What do the right-wing pundits of Canada have against Norway? Lately we have seen a rash of commentary from Maclean's, and Alberta Oil Magazine pooh-poohing comparisons between the trillion-dollar Norwegian oil economy and the economic disaster of Alberta. The Twittersphere even coined the new pejorative "Norwailing" to dismiss such troublesome arguments.
As perhaps the original Norwailer, I am happy this obvious comparison is finally being noticed by the mainstream media. On March 23, CBC's The National broadcasted a documentary on the Norwegian oil industry, which they said was "without a doubt... our most-read story of the week." The Alberta Federation of Labour is also inviting Rolf Wiborg, an outspoken Norwegian oil engineer whom I profiled on The Tyee, to address its convention in Calgary on April 17.
Back in 2012, The Tyee sent me to Norway to write a 10-part series on what Canada could learn from a country that has saved $1 trillion in oil wealth, and that is ranked best country to be a citizen, the second best place to be a mother, and the third most attractive jurisdiction in the world for oil investment.
The recent commentary opposing any such learning seems to focus on why a sovereign wealth fund is a bad fit for Canada, or a grudging admission from groups like the Fraser Institute that Alberta could have saved more. What is missing from these arguments is that you can't save what you don't have. Alberta has done such a wretched job of capturing public wealth from a globally significant public resource that arguing about savings versus government spending is an exercise in red-herring hair-splitting.
To understand the root of the Alberta resource problem, look no further than this helpful infographic recently released by the Calgary Chamber of Commerce, which itemizes oil production and resource revenues in Alberta, Alaska and Norway in 2013. The Chamber could not be reached by The Tyee for comment, but the gist again seems to be that Alberta should have saved more resource revenues, and by extension presumably cut government spending.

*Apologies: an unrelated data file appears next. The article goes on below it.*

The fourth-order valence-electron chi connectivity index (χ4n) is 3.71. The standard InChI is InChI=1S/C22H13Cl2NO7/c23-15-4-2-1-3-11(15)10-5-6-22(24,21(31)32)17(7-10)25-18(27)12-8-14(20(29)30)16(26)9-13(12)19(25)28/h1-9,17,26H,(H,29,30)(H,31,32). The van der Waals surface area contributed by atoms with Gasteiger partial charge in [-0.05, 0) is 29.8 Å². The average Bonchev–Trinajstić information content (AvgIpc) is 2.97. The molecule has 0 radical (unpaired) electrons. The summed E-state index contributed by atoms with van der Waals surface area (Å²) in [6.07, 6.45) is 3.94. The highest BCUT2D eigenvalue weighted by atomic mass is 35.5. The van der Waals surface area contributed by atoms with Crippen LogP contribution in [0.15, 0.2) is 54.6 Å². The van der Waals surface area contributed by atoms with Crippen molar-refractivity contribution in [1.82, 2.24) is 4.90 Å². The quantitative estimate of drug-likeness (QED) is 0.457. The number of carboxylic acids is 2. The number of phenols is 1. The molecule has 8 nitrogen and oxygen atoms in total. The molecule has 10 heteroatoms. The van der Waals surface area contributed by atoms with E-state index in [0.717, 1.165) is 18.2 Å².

But what about the other side of the balance sheet? Which place is doing a better job of capturing public value from a public resource? Dividing resource revenues by production reveals some shocking figures. Norway realized revenues of $87.69 per barrel in 2013. Alaska managed $38.54. And Alberta? Just $4.38 -- one-twentieth what our Norwegian cousins managed to rake in.
Engineering public opinion
I have no doubt that many well-placed oil apologists will chime in against such irresponsible Norwailing, pointing out that the Brent crude produced in Norway is not the same as Alberta's diluted bitumen. I will be the first to concede that Norwegian oil is a far more valuable resource than the high-cost and economically marginal oilsands resource that was allegedly destined to make Canada a global energy superpower.
But is Brent crude worth 20 times as much as bitumen? Of course not -- on the world market Brent currently fetches about 35 per cent more. More importantly, Alberta has already produced 15 per cent more conventional oil and gas than Norway, and didn't have to go 200 kilometres out in the North Sea to get it. Even at current depressed prices, Alberta oil, gas and bitumen production to 2013 would have a combined market value of $1.7 trillion. So where did the money go?